A new shape-changing wing designed by MIT and NASA engineers could revolutionize the way we design flying vehicles. By twisting and morphing in flight, the “morphing wing” eliminates the need for flaps, ailerons, and winglets, making our planes more efficient and adaptable in the process.
Birds’ wings have long been the envy of the aeronautical industry. While human-built planes may reach higher and fly faster than anything nature produced, they rely on clunky mechanisms and inflexible wings to stay aloft and maneuver. This impacts their energy (and thus, fuel) efficiency, limits the range of motions available, and the speed of maneouver. Birds, on the other hand, can affect subtle or more dramatic changes to their wings in flight, allowing them huge versatility and mobility compared to fixed wings.
So, wing shape has a huge hand to play in determining the flying capabilities of crafts, and rigid designs aren’t always the most efficient. NASA and MIT engineers have teamed together to bring some of the flexibility birds’ wings exhibit to airplanes.
“The ability to morph, or change shape, is desirable for a number of reasons in nature or in engineering, such as responding to varying external conditions, improving interaction with other bodies, or maneuvering in various media such as water or air,” the team explains.
They ditched the conventional system and started from scratch, assembling the wing using “a system of tiny, lightweight subunits” creating a mobile frame. These are covered with overlapping parts resembling feathers, which create the wing’s surface. The whole frame is built using only eight black, slightly squishy, carbon fiber elements — compared to the millions of plastic, composite, and metal parts that make a regular wing — covered with the shiny orange surface. Here’s an experimental, 5-feet (1.5 meter) model NASA put together:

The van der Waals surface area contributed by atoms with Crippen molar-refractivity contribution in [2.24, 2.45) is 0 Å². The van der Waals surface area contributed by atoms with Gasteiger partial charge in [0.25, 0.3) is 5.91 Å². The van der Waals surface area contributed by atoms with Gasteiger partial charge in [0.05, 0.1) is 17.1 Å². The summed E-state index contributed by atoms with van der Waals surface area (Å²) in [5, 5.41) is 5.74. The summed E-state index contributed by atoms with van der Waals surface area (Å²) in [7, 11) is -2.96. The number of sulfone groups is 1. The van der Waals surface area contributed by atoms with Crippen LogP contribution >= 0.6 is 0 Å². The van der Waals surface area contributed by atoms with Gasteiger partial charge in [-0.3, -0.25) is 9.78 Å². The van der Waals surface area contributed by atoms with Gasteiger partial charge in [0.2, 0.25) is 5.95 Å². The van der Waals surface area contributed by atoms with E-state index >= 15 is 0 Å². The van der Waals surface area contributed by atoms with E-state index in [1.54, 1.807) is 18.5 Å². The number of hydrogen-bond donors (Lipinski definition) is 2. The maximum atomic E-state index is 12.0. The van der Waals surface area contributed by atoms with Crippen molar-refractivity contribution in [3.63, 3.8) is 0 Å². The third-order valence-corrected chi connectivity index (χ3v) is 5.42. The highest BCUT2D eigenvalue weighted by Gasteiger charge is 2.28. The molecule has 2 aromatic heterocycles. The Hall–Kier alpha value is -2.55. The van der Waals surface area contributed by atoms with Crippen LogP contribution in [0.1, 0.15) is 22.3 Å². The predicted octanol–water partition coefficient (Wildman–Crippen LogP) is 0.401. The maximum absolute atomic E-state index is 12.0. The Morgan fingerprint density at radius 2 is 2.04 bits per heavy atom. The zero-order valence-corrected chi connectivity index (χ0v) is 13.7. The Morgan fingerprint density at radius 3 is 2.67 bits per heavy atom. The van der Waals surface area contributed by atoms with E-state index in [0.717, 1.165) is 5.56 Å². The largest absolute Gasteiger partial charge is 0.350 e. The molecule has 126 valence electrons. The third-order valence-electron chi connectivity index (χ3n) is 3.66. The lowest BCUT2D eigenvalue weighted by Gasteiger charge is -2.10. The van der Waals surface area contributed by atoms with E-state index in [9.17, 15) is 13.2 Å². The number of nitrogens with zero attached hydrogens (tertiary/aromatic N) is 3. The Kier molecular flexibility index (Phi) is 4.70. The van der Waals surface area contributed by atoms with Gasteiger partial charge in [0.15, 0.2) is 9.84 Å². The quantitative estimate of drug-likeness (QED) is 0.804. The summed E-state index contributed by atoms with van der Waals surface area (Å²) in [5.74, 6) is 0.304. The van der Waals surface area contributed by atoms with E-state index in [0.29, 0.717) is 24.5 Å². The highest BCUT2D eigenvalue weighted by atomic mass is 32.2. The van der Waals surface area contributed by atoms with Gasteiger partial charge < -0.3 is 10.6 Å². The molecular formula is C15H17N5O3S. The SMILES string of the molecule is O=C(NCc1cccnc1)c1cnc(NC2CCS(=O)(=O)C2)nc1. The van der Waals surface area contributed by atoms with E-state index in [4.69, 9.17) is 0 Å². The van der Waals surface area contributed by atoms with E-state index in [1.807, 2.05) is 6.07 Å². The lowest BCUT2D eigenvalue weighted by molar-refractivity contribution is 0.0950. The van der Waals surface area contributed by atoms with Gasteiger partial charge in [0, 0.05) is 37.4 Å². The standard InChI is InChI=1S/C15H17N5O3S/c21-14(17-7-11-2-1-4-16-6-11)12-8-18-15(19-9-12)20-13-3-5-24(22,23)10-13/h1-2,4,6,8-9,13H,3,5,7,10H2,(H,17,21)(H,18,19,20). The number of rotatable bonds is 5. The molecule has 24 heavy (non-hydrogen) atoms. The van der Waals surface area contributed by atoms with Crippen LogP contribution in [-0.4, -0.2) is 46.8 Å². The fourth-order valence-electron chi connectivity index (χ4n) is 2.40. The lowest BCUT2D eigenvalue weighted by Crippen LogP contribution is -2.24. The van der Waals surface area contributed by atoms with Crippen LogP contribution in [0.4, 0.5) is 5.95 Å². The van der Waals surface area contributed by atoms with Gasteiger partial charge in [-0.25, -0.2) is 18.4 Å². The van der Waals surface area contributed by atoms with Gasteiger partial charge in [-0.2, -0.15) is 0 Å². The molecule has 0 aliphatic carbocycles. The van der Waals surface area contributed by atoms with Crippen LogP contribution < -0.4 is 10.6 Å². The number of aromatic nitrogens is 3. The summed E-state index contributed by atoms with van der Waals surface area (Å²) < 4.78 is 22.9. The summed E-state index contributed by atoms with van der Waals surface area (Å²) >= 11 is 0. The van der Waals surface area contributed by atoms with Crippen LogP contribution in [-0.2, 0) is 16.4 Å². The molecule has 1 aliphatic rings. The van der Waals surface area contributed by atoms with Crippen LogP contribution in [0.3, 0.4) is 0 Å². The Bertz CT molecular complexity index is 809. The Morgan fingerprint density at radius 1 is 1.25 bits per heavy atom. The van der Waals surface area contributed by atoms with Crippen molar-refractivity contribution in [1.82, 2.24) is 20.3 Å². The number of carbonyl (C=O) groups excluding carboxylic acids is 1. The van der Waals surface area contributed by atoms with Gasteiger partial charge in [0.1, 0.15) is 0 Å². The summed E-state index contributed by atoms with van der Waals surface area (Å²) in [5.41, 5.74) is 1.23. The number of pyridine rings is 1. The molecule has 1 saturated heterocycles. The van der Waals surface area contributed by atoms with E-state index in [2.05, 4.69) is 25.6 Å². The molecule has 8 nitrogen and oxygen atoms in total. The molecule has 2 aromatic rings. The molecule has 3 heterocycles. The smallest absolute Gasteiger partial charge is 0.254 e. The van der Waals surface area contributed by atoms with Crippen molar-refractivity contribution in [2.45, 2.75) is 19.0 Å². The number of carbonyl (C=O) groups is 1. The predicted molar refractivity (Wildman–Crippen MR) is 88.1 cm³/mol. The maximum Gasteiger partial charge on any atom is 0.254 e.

Each of these eight components has a different stiffness, and the specific way they are interconnected makes the wings tunably flexible. Two small engines are all that’s required to twist the wing, changing the way it cuts through the air.
“One of the things that we’ve been able to show is that this building block approach can actually achieve better strength and stiffness, at very low weights, than any other material that we build with,” says NASA’S Kenny Cheung, one of the leaders of the project.
When the team placed a mock-up with the new wings in the wind tunnel at NASA’s Langley Research Center, Virginia, the dummy plane showed some spectacular aerodynamics.
“We maxed out the wind tunnel’s capacity,” says Cheung.
Airplane wings rely on ailerons to change directions and flaps for boosting lift at take-off and reduce landing distance. But when extended or manipulated, these surfaces create gaps in the wing — disturbing airflow, reducing performance, and generating noise.
“They require complex hydraulic and other actuators that add weight, complexity, and things that can go wrong,” adds Mark Sensmeier, an aerospace engineer at Embry-Riddle Aeronautical University.
The full paper “Digital Morphing Wing: Active Wing Shaping Concept Using Composite Lattice-Based Cellular Structures” has been published in the journal SoftRobotics.